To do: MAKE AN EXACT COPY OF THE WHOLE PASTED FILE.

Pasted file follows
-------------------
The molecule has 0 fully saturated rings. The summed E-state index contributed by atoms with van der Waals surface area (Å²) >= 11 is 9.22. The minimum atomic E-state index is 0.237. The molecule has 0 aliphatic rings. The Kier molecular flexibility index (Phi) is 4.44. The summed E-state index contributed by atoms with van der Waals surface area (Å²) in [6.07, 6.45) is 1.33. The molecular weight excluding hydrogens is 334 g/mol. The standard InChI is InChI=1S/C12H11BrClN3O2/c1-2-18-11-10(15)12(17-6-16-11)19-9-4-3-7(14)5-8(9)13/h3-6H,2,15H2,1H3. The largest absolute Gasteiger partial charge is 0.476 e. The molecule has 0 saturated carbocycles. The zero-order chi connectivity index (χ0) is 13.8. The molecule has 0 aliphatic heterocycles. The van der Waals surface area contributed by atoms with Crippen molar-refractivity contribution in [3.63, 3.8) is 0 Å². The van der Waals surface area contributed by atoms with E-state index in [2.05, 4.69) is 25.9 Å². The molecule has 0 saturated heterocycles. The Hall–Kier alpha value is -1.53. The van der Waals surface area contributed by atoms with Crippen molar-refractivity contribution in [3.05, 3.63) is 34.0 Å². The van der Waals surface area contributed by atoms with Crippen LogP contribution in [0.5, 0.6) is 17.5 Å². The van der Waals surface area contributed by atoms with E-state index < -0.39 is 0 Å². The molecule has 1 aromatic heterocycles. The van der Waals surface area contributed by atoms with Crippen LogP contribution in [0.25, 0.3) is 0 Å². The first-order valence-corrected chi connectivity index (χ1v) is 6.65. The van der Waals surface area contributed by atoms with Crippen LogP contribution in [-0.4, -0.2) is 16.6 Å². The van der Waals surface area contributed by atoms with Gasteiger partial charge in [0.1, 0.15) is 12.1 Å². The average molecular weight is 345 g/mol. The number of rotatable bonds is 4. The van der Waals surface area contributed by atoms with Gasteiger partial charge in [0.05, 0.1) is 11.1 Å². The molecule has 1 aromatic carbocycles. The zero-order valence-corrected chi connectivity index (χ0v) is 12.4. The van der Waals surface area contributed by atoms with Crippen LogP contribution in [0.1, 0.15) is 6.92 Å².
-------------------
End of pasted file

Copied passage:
The molecule has 0 fully saturated rings. The summed E-state index contributed by atoms with van der Waals surface area (Å²) >= 11 is 9.22. The minimum atomic E-state index is 0.237. The molecule has 0 aliphatic rings. The Kier molecular flexibility index (Phi) is 4.44. The summed E-state index contributed by atoms with van der Waals surface area (Å²) in [6.07, 6.45) is 1.33. The molecular weight excluding hydrogens is 334 g/mol. The standard InChI is InChI=1S/C12H11BrClN3O2/c1-2-18-11-10(15)12(17-6-16-11)19-9-4-3-7(14)5-8(9)13/h3-6H,2,15H2,1H3. The largest absolute Gasteiger partial charge is 0.476 e. The molecule has 0 saturated carbocycles. The zero-order chi connectivity index (χ0) is 13.8. The molecule has 0 aliphatic heterocycles. The van der Waals surface area contributed by atoms with Crippen molar-refractivity contribution in [3.63, 3.8) is 0 Å². The van der Waals surface area contributed by atoms with E-state index in [2.05, 4.69) is 25.9 Å². The molecule has 0 saturated heterocycles. The Hall–Kier alpha value is -1.53. The van der Waals surface area contributed by atoms with Crippen molar-refractivity contribution in [3.05, 3.63) is 34.0 Å². The van der Waals surface area contributed by atoms with Crippen LogP contribution in [0.5, 0.6) is 17.5 Å². The van der Waals surface area contributed by atoms with E-state index < -0.39 is 0 Å². The molecule has 1 aromatic heterocycles. The van der Waals surface area contributed by atoms with Crippen LogP contribution in [0.25, 0.3) is 0 Å². The first-order valence-corrected chi connectivity index (χ1v) is 6.65. The van der Waals surface area contributed by atoms with Crippen LogP contribution in [-0.4, -0.2) is 16.6 Å². The van der Waals surface area contributed by atoms with Gasteiger partial charge in [0.1, 0.15) is 12.1 Å². The average molecular weight is 345 g/mol. The number of rotatable bonds is 4. The van der Waals surface area contributed by atoms with Gasteiger partial charge in [0.05, 0.1) is 11.1 Å². The molecule has 1 aromatic carbocycles. The zero-order valence-corrected chi connectivity index (χ0v) is 12.4. The van der Waals surface area contributed by atoms with Crippen LogP contribution in [0.1, 0.15) is 6.92 Å².